Report courtesy of the World Squash Federation

Americans Michael Gough (75+) and Natalie Grainger (35+) won their WSF World Masters Squash Championships finals Friday to earn two gold medals for the United States at the Hong Kong Squash Center.

Gough WM finals
Michael Gough after his match.

After reaching the Over-75 finals without dropping a game—including a semifinal upset against top-seeded Brian Phillips—Atlanta-based Gough clinched the title in four games against English 5/8 seed Malcolm Gilham 11-8, 11-8, 8-11, 11-3.

Mother and daughter Grainger pulled off their anticipated family double when World Masters’ debutante Natalie Grainger clinched the Women’s Over-35 title and true event veteran Jean Grainger, the distinguished seventy-one-year-old South African, picked up her fourth World title with victory in the Women’s Over-70 championship.

But while thirty-seven-year-old ‘youngster’ Natalie grabbed her title after just a single game when second-seeded Australian Melissa Martin was forced to retire through injury, Jean was taken the full distance in her final before prevailing 13-11, 9-11, 11-9, 7-11, 11-5 over compatriot Sheena Worwood.

While Australia swept the board with seventeen medals – seven of them gold – on the final day in Hong Kong, it was South African Craig van der Wath, England’s Averil Murphy and Australian Geoffrey Davenport who stole the headlines after winning record fifth titles.

More than 750 players from all corners of the globe have been competing in 18 World Masters events – from Men’s and Women’s Over-35 through to Men’s Over-80 categories – with action split between the Hong Kong Squash Centre and Hong Kong Football Club.

Van der Wath, a forty-eight-year-old former world No. 31 who won his first World Masters title in 2001, successfully defended his Over-45 crown by beating fellow countryman Michael Tootill, the No. 2 seed, 13-11, 11-4, 11-5 in the thirty-two-minute final.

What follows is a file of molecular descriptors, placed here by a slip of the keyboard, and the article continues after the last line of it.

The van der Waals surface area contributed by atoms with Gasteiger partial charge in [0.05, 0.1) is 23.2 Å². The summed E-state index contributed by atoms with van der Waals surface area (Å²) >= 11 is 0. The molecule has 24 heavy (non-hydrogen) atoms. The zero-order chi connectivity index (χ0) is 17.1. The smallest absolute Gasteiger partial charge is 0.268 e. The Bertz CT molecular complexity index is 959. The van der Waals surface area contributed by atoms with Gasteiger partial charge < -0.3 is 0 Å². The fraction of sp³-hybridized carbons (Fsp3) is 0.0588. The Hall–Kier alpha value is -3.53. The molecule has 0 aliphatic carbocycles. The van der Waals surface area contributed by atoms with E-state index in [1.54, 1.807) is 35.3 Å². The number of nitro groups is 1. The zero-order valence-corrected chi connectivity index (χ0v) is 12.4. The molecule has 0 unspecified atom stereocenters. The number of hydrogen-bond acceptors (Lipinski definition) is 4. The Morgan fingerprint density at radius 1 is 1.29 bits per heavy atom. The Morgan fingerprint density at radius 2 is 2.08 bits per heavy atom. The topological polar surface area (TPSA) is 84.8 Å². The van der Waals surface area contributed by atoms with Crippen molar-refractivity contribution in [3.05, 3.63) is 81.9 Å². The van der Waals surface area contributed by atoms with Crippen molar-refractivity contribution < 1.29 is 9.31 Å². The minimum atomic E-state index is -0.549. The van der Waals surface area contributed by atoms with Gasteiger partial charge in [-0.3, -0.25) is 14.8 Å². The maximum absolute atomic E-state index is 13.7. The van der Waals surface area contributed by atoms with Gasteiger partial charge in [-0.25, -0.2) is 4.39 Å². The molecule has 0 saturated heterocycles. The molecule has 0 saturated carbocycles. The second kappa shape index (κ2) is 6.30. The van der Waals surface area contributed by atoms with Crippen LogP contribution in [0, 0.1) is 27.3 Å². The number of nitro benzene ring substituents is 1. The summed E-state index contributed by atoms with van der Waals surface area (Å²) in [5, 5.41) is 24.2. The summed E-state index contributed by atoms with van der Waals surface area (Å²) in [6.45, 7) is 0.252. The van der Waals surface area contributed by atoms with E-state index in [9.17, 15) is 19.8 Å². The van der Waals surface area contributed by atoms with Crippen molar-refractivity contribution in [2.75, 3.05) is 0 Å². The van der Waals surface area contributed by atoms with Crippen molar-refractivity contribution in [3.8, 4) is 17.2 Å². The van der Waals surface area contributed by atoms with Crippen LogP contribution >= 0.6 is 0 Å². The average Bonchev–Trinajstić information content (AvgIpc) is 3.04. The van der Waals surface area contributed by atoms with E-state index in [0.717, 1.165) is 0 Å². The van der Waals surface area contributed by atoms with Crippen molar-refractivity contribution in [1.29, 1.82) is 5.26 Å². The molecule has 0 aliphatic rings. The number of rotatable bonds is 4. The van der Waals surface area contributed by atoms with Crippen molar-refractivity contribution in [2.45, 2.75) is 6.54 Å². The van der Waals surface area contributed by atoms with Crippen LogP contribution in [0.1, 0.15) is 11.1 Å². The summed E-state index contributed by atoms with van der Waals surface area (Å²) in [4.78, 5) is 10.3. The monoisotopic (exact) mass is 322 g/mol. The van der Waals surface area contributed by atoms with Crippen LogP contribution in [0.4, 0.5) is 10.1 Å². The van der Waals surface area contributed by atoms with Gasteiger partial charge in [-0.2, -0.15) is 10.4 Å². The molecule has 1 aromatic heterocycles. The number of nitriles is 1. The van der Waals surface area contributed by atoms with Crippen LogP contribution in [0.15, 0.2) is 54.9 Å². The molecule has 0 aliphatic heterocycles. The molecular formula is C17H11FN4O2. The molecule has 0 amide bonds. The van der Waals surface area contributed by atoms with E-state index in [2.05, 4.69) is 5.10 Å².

Davenport began his successful Masters run in 2003, winning the first of two Over-45 titles. Over seven round of the Over-55 championship, the fifty-six-year-old from Sydney dropped just a single game before brushing aside compatriot Kelvin Smith 11-1, 11-5, 11-9 in 21 minutes in today’s final.

Grainger (L) reacts to her opponent's injury,  which ended the match prematurely,
Grainger (L) reacts to her opponent’s injury, which ended the match prematurely,

But it was back in 1989 that Averil Murphy started stocking her trophy cabinet with World Masters gold medals after winning the Women’s Over-40 title. twenty-five years on and the sixty-six-year-old from Essex still has what it takes.

Murphy justified her top billing by dismissing France’s 3/4 seed Claire Bryars 11-8, 11-9, 11-1 in just fifteen minutes to win her fifth title in a fourth age category.

Five-time World Open champion Sarah Fitz-Gerald came out on top in the Women’s Over-45 event, beating fellow Australian Sarah Nelson 11-9, 11-2, 11-1 in seventeen minutes. The Bronze medal went to unseeded Susan Davis in the only event in which one country claimed a clean sweep of the medals.

After Melissa’s misery in the Women’s Over-35 final, there was further disappointment for the Martin family when husband Brett Martin, top seed in the Men’s Over-50 event, went down to second seed Willie Hosey, the defending champion from Ireland, 11-9, 11-6, 13-11.

The biggest surprise of the day came in the Women’s Over-50 final when Australia’s 5/8 seed Sue Hillier became the lowest seed to claim gold when she upset South African top seed Leora Greenwood 11-2, 11-4, 11-3.

Australia also benefited from a significant upset in the Women’s Over-55 final where 3/4 seed Mary Sceney defeated top-seeded compatriot Anne Richards 5-11, 11-8, 11-6, 11-3 to win her first World Masters title since Over-40 success in 2001.